Think about this way. 2 cars. One moving 140 mph and one parked. Does the parked act like a 0 mph collision? Or does the 140mph car act like 70 mph? Do other ratios, 100/40 80/60 10/130, etc, does it change things?

    Everything is relative. Hit a parked car in the grill in at 140, and both drivers get the effect of the speed. Two cars hitting at 70 acts the same. It's really apparent when you see a relatively slow head on impact. Even 25 mph head on destroys both cars.

    Trivia - 90% of fatal crashes are at 45 mph or less! People wonder why crash testing is done at such low speeds. It because higher speeds are seldom survivable.

    http://mpainesyd.com/idisk/Public/carsafety/paine_impact_speeds_jan07.pdf
     
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  15. SCW-Greg

    SCW-Greg Active Member

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    I'm sorry I was off a few pounds 2815-3001 lbs (wiki). Looked to be a convertible so I rounded down. I should have calculated for that.
    Chevrolet Cobalt SS - Wikipedia, the free encyclopedia

    Of course the rest of the world will understand the point.
     
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  16. tezzla

    tezzla Member

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    Mythbusters tackled this recently, the physics says it's like hitting a wall at 70mph (not a combined 140mph).
     
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  17. brucet999

    brucet999 Active Member

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    Combined speed means nothing in a head on impact, only in the closing speed as it affects reaction time.

    If two identical cars impact head-on at 60 mph, neither would push the other backward, so their deceleration would be from 60mph to zero in a fraction of a second, same as it would be in the case of one car hitting a concrete abutment at 60 mph; deceleration from 60 to zero in a fraction of a second.

    In this case, we don't really know the collision force because we don't know the respective speeds of the two cars. An alert Tesla driver may have braked (or automatic collision reduction system may have done so) thus reducing velocity. The impaired Cobalt driver may have been driving at less than 60 mph but at 3/5 the mass of the Tesla and with much less capable crush zone built in, the Cobalt would have decelerated at a greater rate, causing greater injury to its driver.
     
  18. McRat

    McRat Active Member

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    They did that experiment wrong as it applies to car vs car. I don't have audio, but i gleaned what they are talking about from the experiment. Sure, they are right when it comes to hitting a concrete abutment.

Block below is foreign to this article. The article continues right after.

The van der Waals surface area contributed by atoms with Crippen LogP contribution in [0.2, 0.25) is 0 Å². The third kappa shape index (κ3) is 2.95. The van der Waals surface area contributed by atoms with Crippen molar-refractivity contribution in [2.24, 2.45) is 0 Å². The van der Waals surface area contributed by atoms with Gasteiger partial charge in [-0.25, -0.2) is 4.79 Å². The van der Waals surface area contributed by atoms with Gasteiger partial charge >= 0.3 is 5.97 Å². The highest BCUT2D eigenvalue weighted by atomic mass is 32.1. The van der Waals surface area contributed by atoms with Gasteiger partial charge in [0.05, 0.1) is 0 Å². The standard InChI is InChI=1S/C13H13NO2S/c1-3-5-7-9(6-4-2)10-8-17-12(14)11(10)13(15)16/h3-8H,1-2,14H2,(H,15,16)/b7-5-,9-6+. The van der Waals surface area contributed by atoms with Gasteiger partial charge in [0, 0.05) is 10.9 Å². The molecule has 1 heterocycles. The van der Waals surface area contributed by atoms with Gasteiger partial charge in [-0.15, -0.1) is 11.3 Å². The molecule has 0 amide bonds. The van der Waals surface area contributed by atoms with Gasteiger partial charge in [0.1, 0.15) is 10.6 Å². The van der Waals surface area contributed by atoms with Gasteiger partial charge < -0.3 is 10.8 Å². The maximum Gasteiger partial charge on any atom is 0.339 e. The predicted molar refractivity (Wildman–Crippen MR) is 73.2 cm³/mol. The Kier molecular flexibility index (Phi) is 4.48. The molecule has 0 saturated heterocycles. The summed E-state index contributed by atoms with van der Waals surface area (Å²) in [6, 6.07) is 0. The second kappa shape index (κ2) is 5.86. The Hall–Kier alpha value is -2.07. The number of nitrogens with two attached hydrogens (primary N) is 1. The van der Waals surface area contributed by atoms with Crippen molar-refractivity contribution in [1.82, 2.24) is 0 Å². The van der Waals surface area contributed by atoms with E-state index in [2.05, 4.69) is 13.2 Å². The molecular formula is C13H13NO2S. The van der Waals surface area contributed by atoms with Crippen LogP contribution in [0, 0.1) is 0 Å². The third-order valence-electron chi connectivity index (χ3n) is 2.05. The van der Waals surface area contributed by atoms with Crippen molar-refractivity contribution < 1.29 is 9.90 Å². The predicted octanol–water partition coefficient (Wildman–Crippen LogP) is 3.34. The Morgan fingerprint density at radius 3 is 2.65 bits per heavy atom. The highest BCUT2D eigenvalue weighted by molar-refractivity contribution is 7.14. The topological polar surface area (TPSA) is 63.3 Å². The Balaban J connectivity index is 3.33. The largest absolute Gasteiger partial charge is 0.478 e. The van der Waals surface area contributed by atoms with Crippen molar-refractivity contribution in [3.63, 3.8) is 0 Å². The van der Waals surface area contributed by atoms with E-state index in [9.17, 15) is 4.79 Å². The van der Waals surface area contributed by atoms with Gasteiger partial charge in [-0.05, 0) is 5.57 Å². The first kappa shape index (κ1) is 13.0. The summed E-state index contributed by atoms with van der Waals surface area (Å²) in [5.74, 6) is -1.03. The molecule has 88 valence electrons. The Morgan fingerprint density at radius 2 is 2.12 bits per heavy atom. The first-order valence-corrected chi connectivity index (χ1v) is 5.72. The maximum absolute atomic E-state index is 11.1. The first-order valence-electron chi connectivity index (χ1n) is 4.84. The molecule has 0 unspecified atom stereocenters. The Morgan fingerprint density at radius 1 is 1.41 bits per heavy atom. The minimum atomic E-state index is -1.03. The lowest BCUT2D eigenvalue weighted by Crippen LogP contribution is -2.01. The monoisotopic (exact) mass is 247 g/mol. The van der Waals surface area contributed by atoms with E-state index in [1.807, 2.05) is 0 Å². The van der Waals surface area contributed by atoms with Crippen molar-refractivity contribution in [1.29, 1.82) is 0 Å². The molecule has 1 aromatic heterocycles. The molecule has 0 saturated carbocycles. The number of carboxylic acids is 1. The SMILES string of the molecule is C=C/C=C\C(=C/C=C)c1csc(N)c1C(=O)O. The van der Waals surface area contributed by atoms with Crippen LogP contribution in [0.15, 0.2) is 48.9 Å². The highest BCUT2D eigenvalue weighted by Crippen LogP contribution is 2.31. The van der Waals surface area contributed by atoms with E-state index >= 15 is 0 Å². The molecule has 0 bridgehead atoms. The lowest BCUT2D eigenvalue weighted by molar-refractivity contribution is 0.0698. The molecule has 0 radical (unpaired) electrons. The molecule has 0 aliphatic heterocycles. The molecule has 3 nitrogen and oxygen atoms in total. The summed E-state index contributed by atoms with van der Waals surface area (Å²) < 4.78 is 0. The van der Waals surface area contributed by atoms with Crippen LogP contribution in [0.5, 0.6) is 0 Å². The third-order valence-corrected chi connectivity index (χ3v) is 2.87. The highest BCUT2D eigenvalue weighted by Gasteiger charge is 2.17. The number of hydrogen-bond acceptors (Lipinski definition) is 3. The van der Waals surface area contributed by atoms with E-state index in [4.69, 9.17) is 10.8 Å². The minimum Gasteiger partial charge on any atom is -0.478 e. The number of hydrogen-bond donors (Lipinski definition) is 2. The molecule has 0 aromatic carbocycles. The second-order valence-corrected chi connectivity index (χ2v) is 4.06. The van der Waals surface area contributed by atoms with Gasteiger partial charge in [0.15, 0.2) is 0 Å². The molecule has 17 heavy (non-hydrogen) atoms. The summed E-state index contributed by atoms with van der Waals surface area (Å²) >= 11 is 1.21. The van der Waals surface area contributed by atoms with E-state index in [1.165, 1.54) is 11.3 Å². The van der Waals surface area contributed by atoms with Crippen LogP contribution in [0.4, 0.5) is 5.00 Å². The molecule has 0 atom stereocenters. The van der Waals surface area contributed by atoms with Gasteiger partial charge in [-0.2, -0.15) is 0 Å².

One car is not infinitely heavy though. Both react to the impact. Hitting an immovable object is always WAY worse than hitting something that will move on impact.

    1) They should have set one "car" at BDC then dropped the car at 70 at it. You'd watch the stationary car move, simply because everything is relative. That would be a 70 mph car to car impact, like you hit somebody at a stoplight. Both clay blobs would deform equally.

    2) Then they should have done the head to head experiment with both cars moving towards BDC at 70. Both blobs will be equal.

    3) Last they should have left a stationary BDC car, and hit it with a 140 mph car. Both blobs equal.

    Tests 2 and 3 will show equal damage. Test 1 will be far less damage.
     
  19. SomeJoe7777

    SomeJoe7777 Marginally-Known Member

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    No, speeds are not additive like that. You must calculate the kinetic energy that is required to be dissipated.

    KE = 0.5 * m * v^2

    ==> A 3200 lb car @ 70 MPH hitting a 5400 lb car @ 70 MPH:

    Total kinetic energy to dissipate = [0.5 * 1451.4 kg * 31.29^2 m^2/s^2] + [0.5 * 2449.39 kg * 31.29^2 m^2/s^2]

    = 1.91 MJ


    ==> A 3200 lb car @ 140 MPH hitting a stationary wall:

    Total kinetic energy to dissipate = [0.5 * 1451.49 kg * 62.58^2 m^2/s^2]

    = 2.84 MJ


    In addition, if the stationary wall does not deform, you must dissipate 2.84 MJ of energy using only 3200 lbs of material, whereas in the 2-car collision, you only need to dissipate 1.91 MJ of energy, and have 8600 lbs of material to do it.


    In this case, the Tesla's aluminum construction, crumple zones, and stability of the skateboard platform very efficiently dissipated much of the energy of the collision. The Chevy Cobalt could not at all dissipate this amount of energy, much of which was transferred to its driver. Tragic and unfortunate.
     
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  20. Caligula

    Caligula Member

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    Convertible versions of vehicles typically weigh considerably more than their hard top counterparts due to the need for added frame bracing, etc.